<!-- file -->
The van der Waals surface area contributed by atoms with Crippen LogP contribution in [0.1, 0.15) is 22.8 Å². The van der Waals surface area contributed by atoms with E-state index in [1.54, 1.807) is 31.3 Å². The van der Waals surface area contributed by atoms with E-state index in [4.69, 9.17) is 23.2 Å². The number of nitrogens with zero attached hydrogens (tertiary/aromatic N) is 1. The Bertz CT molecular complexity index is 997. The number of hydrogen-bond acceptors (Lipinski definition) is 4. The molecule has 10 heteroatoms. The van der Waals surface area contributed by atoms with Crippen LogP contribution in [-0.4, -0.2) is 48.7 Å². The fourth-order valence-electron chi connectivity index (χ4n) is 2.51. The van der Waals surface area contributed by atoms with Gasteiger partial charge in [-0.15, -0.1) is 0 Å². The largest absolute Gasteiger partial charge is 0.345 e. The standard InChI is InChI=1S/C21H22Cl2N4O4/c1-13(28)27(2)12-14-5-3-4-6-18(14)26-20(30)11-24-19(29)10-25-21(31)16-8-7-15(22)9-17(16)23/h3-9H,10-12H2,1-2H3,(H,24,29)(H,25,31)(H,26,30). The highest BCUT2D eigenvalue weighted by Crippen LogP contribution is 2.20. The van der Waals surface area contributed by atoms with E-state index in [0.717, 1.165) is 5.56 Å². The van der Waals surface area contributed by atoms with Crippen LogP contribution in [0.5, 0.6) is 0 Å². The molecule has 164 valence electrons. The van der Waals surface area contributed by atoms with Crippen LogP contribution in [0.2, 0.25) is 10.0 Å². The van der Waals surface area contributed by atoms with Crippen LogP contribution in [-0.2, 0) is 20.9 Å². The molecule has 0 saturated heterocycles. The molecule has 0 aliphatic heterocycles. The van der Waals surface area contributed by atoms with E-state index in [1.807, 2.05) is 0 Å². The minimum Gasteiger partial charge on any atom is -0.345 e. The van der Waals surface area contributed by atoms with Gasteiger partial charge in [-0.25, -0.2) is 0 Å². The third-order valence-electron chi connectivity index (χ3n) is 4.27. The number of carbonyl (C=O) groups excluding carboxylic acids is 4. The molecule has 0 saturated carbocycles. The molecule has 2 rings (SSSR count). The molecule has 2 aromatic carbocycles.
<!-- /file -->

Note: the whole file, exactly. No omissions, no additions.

The van der Waals surface area contributed by atoms with Crippen LogP contribution in [0.1, 0.15) is 22.8 Å². The van der Waals surface area contributed by atoms with E-state index in [1.54, 1.807) is 31.3 Å². The van der Waals surface area contributed by atoms with E-state index in [4.69, 9.17) is 23.2 Å². The number of nitrogens with zero attached hydrogens (tertiary/aromatic N) is 1. The Bertz CT molecular complexity index is 997. The number of hydrogen-bond acceptors (Lipinski definition) is 4. The molecule has 10 heteroatoms. The van der Waals surface area contributed by atoms with Crippen LogP contribution in [-0.4, -0.2) is 48.7 Å². The fourth-order valence-electron chi connectivity index (χ4n) is 2.51. The van der Waals surface area contributed by atoms with Gasteiger partial charge in [-0.15, -0.1) is 0 Å². The largest absolute Gasteiger partial charge is 0.345 e. The standard InChI is InChI=1S/C21H22Cl2N4O4/c1-13(28)27(2)12-14-5-3-4-6-18(14)26-20(30)11-24-19(29)10-25-21(31)16-8-7-15(22)9-17(16)23/h3-9H,10-12H2,1-2H3,(H,24,29)(H,25,31)(H,26,30). The highest BCUT2D eigenvalue weighted by Crippen LogP contribution is 2.20. The van der Waals surface area contributed by atoms with E-state index in [0.717, 1.165) is 5.56 Å². The van der Waals surface area contributed by atoms with Crippen LogP contribution in [0.5, 0.6) is 0 Å². The molecule has 164 valence electrons. The van der Waals surface area contributed by atoms with Crippen LogP contribution in [0.2, 0.25) is 10.0 Å². The van der Waals surface area contributed by atoms with Crippen LogP contribution in [-0.2, 0) is 20.9 Å². The molecule has 0 saturated heterocycles. The molecule has 0 aliphatic heterocycles. The van der Waals surface area contributed by atoms with E-state index in [1.807, 2.05) is 0 Å². The minimum Gasteiger partial charge on any atom is -0.345 e. The van der Waals surface area contributed by atoms with Gasteiger partial charge in [-0.25, -0.2) is 0 Å². The third-order valence-electron chi connectivity index (χ3n) is 4.27. The number of carbonyl (C=O) groups excluding carboxylic acids is 4. The molecule has 0 saturated carbocycles. The molecule has 2 rings (SSSR count). The molecule has 2 aromatic carbocycles.